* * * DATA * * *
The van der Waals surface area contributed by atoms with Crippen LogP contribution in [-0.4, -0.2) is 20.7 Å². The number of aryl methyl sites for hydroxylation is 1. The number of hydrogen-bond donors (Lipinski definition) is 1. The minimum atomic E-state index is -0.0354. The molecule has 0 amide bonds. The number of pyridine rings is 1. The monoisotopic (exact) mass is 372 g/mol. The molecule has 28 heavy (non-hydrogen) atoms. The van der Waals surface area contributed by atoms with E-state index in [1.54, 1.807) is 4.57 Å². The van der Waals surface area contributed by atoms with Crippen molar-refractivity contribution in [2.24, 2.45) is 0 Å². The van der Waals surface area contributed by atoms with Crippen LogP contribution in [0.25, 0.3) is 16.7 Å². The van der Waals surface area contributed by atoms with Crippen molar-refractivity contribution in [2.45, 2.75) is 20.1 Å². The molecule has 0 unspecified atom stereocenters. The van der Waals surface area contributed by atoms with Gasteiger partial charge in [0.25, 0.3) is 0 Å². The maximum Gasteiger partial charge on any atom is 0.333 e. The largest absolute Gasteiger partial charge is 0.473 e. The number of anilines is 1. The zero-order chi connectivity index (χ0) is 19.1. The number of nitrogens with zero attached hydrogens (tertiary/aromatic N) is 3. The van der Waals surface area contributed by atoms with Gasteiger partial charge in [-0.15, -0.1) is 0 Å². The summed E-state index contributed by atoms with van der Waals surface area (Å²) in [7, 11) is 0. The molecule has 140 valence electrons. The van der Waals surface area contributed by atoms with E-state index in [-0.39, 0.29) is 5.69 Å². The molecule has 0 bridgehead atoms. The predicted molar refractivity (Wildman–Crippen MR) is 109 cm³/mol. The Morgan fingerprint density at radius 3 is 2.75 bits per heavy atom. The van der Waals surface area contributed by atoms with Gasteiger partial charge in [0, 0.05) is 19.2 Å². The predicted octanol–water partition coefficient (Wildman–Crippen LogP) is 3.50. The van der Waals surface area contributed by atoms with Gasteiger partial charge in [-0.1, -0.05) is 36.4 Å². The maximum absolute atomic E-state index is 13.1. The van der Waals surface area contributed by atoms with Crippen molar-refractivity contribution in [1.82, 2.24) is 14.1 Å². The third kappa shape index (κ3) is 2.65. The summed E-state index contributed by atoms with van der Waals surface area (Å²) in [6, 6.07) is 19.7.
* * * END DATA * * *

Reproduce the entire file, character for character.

The van der Waals surface area contributed by atoms with Crippen LogP contribution in [-0.4, -0.2) is 20.7 Å². The number of aryl methyl sites for hydroxylation is 1. The number of hydrogen-bond donors (Lipinski definition) is 1. The minimum atomic E-state index is -0.0354. The molecule has 0 amide bonds. The number of pyridine rings is 1. The monoisotopic (exact) mass is 372 g/mol. The molecule has 28 heavy (non-hydrogen) atoms. The van der Waals surface area contributed by atoms with E-state index in [1.54, 1.807) is 4.57 Å². The van der Waals surface area contributed by atoms with Crippen molar-refractivity contribution in [2.24, 2.45) is 0 Å². The van der Waals surface area contributed by atoms with Crippen LogP contribution in [0.25, 0.3) is 16.7 Å². The van der Waals surface area contributed by atoms with Crippen molar-refractivity contribution in [2.45, 2.75) is 20.1 Å². The molecule has 0 unspecified atom stereocenters. The van der Waals surface area contributed by atoms with Gasteiger partial charge in [0.25, 0.3) is 0 Å². The maximum Gasteiger partial charge on any atom is 0.333 e. The largest absolute Gasteiger partial charge is 0.473 e. The number of anilines is 1. The zero-order chi connectivity index (χ0) is 19.1. The number of nitrogens with zero attached hydrogens (tertiary/aromatic N) is 3. The van der Waals surface area contributed by atoms with Gasteiger partial charge in [-0.15, -0.1) is 0 Å². The summed E-state index contributed by atoms with van der Waals surface area (Å²) in [7, 11) is 0. The molecule has 140 valence electrons. The van der Waals surface area contributed by atoms with E-state index in [-0.39, 0.29) is 5.69 Å². The molecule has 0 bridgehead atoms. The predicted molar refractivity (Wildman–Crippen MR) is 109 cm³/mol. The Morgan fingerprint density at radius 3 is 2.75 bits per heavy atom. The van der Waals surface area contributed by atoms with Gasteiger partial charge in [0, 0.05) is 19.2 Å². The predicted octanol–water partition coefficient (Wildman–Crippen LogP) is 3.50. The van der Waals surface area contributed by atoms with Gasteiger partial charge in [-0.1, -0.05) is 36.4 Å². The maximum absolute atomic E-state index is 13.1. The van der Waals surface area contributed by atoms with Crippen molar-refractivity contribution in [1.82, 2.24) is 14.1 Å². The third kappa shape index (κ3) is 2.65. The summed E-state index contributed by atoms with van der Waals surface area (Å²) in [6, 6.07) is 19.7.